Honestly, watching Constantine left me with more questions than answers. As one of the dwindling number of comic book super hero movies I hadn’t seen, this has been on my radar ever since it came out 18 years ago. And yet, back then people HATED Constantine. On the other hand, it was really trendy to make fun of Keanu Reeves in those days too, and we all know how wrong the haters were. Now Constantine is a cult classic with some passionate fans and maybe a sequel coming someday. But also, it’s a mid-2000s Alan Moore adaptation, and those tended to always miss the point. So I didn’t know if I would like it or not, and that kept me away until John dared me to take it on. And now that I’m on the other side, I still don’t know how to feel!
A lot of that uncertainty is reflected in the production of Constantine. In 2005, super hero movies – especially R-rated super hero movies – weren’t really a thing. There was X-Men and Spider-Man and that was pretty much it, everything else was kind of a flop. Movies based on DC Comics dried up in 1997 with the brutal one-two punch of Batman & Robin and Steel, only to be miserably revived in 2004 with Catwoman. Released a few months before Batman Begins, Constantine‘s loose association with DC probably didn’t help it at all.
Nor did its stars. While we all love Keanu Reeves and Rachel Weisz today, in 2005 we were a lot meaner. Keanu Reeves was coming off the Matrix sequels, which I defend but are generally considered disappointing, as well as panned performances in Hardball and Something’s Gotta Give. Despite a proven track record as a top-tier action star, Keanu had become a punching bag. Similarly, Rachel Weisz was in the middle of the Mummy trilogy and finding her place in Hollywood. The movie she did before Constantine was Envy, a Ben Stiller/Jack Black comedy that’s so far from the indie darlings she’s known for now and one of the few movies I think John liked less than Constantine.
So: a brand that no one cares about, a tricky R-rating, and stars that aren’t shining as bright as they should – no wonder Warner Bros dumped this in February. With all those knocks against it, the fact that Constantine went out and did solidly at the box office is pretty impressive. $230 million worldwide against a $70-100 million budget, not a win but far from a bomb. So is this a secret classic? I can’t decide!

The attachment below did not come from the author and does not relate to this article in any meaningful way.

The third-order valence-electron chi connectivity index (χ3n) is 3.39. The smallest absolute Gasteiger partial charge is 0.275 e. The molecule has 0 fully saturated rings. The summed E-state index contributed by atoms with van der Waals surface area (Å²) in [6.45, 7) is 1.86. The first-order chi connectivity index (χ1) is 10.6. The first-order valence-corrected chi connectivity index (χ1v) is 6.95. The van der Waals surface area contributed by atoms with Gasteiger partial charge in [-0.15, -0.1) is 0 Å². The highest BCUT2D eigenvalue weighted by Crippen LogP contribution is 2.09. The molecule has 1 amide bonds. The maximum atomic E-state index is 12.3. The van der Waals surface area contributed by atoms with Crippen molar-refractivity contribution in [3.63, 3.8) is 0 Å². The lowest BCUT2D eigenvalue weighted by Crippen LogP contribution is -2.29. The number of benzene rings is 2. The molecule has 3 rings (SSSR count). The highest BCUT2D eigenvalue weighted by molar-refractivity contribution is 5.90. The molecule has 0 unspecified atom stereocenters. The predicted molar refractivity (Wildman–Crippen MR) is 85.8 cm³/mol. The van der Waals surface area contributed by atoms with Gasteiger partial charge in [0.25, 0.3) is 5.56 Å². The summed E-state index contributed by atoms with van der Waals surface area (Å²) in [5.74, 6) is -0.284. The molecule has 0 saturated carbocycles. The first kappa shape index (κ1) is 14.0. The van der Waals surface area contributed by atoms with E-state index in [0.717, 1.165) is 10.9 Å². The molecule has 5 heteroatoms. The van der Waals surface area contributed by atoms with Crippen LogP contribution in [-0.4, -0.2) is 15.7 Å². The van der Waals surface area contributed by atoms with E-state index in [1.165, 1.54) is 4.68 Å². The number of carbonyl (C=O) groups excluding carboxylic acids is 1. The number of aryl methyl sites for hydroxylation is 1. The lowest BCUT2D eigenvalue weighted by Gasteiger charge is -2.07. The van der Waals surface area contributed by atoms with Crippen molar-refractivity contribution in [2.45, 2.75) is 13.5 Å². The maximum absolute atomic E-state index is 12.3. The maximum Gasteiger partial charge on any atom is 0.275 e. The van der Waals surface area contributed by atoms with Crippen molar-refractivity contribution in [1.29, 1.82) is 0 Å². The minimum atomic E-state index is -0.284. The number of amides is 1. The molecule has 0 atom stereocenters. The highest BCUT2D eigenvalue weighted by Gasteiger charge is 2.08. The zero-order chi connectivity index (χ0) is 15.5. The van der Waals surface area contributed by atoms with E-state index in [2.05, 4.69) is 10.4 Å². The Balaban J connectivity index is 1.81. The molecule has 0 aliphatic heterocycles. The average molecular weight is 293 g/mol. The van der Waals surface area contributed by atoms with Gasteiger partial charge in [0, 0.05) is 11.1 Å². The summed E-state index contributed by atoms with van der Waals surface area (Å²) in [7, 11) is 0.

Constantine opens with some fun possession scenes: somewhere in Mexico a man digs up the Spear o’ Destiny, starts a killing spree, and heads to Los Angeles, where John Constantine does a speed run of The Exorcist on a young woman who’s been possessed by a devil that’s trying to break into the mortal world. This alarms the chain smoking occult expert because there’s a treaty between Heaven and Hell that should make it impossible for demons to escape Hell. So Constantine starts looking for leads, reaching out to his network of religious experts including a drunkard priest (Pruitt Taylor Vince), an archangel (Tilda Swinton), a witch doctor (Djimon Hounsou, of course), and his cabby (Shia LaBeouf). Meanwhile, atop a psychiatric hospital, a troubled young woman named Isabel (Rachel Weisz) calls out for Constantine and leaps to her death. Angela (also Weisz), a detective with precognitive powers and Isabel’s twin sister, begins to investigate her death, since her deeply Catholic sister would never commit suicide and be damned to Hell. As you might expect, it doesn’t take long for Constantine and Angela to realize they’re both on the same trail.
The plot goes in some directions, most of which are fun, but ultimately comes to a conclusion that I just don’t understand. I want to complain about that a lot, but I also think I might be wrong to care. I know it changes a lot from the comics, but I haven’t read those so I have no right to invoke them. As a detective story, Constantine borrows from the film noir tradition, and those stories often have complex, deliberately confusing, exposition-heavy stories. Plus there’s so much religious stuff in this story and that opens up two annoying answers for my confusion 1) you’ve got to take it on faith and 2) the Lord works in mysterious ways. So maybe that’s the point?
So it’s a movie with fun Hell effects and some cool demons and a hilarious golden cross gun. It’s got a decent sense of humor and, since I didn’t hit this harder earlier, Tilda Swinton at the height of her powers as an androgynous archangel. I guess what I’m saying is I could imagine myself really liking this upon repeated viewings. But I’m not there after round one. And it took my nearly two decades to get to here. Who knows if I’ll ever come back?